ISLAMABAD: The government has asked oil marketing companies and refineries to replace low-quality petrol currently in use in the country with a better variety, albeit at a higher price.
The government move has, however, been cold-shouldered by the oil industry. It has made acceptance of the government’s proposal conditional upon several incentives, including a permission to keep marketing the existing quality, for a few years, at the price of the superior variety so that oil companies could have adequate funds for technology up-gradation, a petroleum ministry official told Dawn.
“Pakistan has been using 87 RON (Research Octane Number) motor spirit for the past 20 years, while the world has moved on to higher RON petrol. In view of sharp reduction in oil prices, it is the best time for switching over to 92 RON premier motor gasoline (PMG) at the earliest,” Petroleum Minister Shahid Khaqan Abbasi told OMCs and refineries recently.
“Higher the RON, better the quality and engine performance and cleaner environment,” the official said explaining that all the petrol pumps in the country were selling 87 RON petrol while High Octane Blending Component (HOBC) was of 99-105 RON. The minister wanted to introduce 92 RON, commonly known as Euro-II gasoline, across the country.
Some oil industry players wanted allowing petrol sale of three different qualities with 87, 92 and 95 RON (as was the case in India) with price differential for an interim period to allow various consumer groups to have a choice on purchasing power.
This was not acceptable to the petroleum ministry which believed it would lead to comingling and adulteration in the market without giving a consumer the confidence if he/she was getting 87 RON for 92 RON price. A few hinted that some smaller players were already mixing jet fuel (Rs37 per litre) with petrol (Rs72 per litre) or benzene or kerosene with petrol because of taxation difference.
Adil Khattak, the managing director of Attock Refinery Limited, said the production of premier motor gasoline (PMG) required Continuous Catalytic Reformer (CCR) technology for investment of about $300 million. “This is not feasible for ARL at this stage” because it was the first company for initiating Diesel Hydro De-Sulphurisation (DHDS) facility to produce high-speed diesel of Euro-II standard by end-March 2016. He said it was also impossible for ARL to blend imported higher octane, but OMCs could do this blending at their own.
Tariq Rizavi, the Managing Director of the Pak-Arab Refinery (Parco), said his company was already working on upgrading its facility to produce 92 RON which would be completed by November 2017. He said they were capable to blend and produce new grade but which would reduce production by 12,000 tons per month and result in higher Naphtha production that would needed to be exported with subsidy.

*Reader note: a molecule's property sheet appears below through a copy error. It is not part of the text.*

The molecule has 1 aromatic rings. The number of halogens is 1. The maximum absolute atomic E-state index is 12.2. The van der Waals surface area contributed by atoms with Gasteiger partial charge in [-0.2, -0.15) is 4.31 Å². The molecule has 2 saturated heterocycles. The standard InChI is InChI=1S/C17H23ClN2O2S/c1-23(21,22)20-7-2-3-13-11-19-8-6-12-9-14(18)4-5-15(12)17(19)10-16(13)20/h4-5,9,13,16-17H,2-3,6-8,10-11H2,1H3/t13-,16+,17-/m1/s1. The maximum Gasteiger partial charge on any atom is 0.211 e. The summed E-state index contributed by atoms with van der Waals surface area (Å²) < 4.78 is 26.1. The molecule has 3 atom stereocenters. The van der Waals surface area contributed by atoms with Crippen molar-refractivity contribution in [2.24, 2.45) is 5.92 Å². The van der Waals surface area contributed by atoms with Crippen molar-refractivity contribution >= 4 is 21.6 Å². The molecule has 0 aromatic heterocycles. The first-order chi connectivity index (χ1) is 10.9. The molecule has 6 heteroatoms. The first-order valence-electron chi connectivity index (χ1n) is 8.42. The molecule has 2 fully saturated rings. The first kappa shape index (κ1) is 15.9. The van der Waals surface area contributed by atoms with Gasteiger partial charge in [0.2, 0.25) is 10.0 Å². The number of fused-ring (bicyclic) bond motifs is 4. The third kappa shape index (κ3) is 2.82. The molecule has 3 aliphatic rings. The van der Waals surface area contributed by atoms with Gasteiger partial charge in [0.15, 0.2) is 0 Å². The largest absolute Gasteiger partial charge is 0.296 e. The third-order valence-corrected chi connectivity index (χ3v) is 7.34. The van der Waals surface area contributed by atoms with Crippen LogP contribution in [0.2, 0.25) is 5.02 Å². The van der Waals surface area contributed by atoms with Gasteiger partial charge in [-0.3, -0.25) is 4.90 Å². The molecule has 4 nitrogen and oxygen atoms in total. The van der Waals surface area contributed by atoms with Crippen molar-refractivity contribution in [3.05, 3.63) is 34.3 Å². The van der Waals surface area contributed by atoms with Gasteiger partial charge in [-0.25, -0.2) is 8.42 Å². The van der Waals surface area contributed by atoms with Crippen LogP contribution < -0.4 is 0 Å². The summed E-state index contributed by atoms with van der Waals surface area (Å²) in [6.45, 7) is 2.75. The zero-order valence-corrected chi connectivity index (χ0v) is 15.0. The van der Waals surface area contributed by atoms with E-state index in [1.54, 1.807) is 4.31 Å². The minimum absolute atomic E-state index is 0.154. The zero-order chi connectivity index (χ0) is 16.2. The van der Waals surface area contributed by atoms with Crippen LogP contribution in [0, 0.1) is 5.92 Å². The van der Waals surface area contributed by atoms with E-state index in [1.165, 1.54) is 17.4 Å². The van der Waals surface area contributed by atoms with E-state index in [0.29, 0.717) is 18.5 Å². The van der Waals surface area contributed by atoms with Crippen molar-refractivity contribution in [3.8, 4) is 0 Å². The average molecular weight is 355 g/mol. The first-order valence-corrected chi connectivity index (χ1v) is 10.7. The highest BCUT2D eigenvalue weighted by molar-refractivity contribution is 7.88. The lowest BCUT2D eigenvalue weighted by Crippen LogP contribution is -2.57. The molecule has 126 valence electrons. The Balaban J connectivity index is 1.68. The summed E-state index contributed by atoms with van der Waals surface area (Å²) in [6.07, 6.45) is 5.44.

Pakistan Refinery’s Managing Director Aftab Hussain said more than 50 per cent petrol consumption was in the two-wheeler category whose drivers were happy with the current grade. He said the existing grade should continue until refineries were upgraded, but OMCs could consider blending subject to a ‘viable pricing mechanism’ for 87 RON.
Derek Alan Lawler, Managing Director of Byco, supported the higher grade with blending with imported products, but said the existing rules did not allow local refineries to import finished petroleum products like high octane.
Deputy Managing Director of National Refinery Jamil Khan said the company was in the process of installing DHDS and isomerisation plants expected to be completed by June 2017. NRL, he said, was not capable of 92 RON but blending could be done by OMCs.
Managing Director of the Pakistan State Oil Imranul Haque said his company was ready for blending of its share of local production initially and look into possibility of blending for other OMCs in a phased manner.
Generally, the oil industry in its official response to the government said the single grade 92 RON could be marketed in the country in 6-8 months provided the government formally allows import, distribution and marketing of 92 RON along with a notification of its specifications.
During that period it would also need to allow comingled product with local 87 RON product and imported 92 RON. “The price differential that may arise as a result of importing higher RON product will be passed on to the consumer,” he added. The price difference could range between Rs2 and Rs5 per litre.
Secondly, the local refineries should be allowed the same price for their 87 RON production that would be applicable to imported 92 RON PMG of PSO for 36 months to allow them to raise capital. “The price differential would be paid to the refineries from the time of their committing to upgrade their facilities. The amount to be kept in Escrow Account till final investment decision is taken on the upgrade”.
Published in Dawn, February 29th, 2016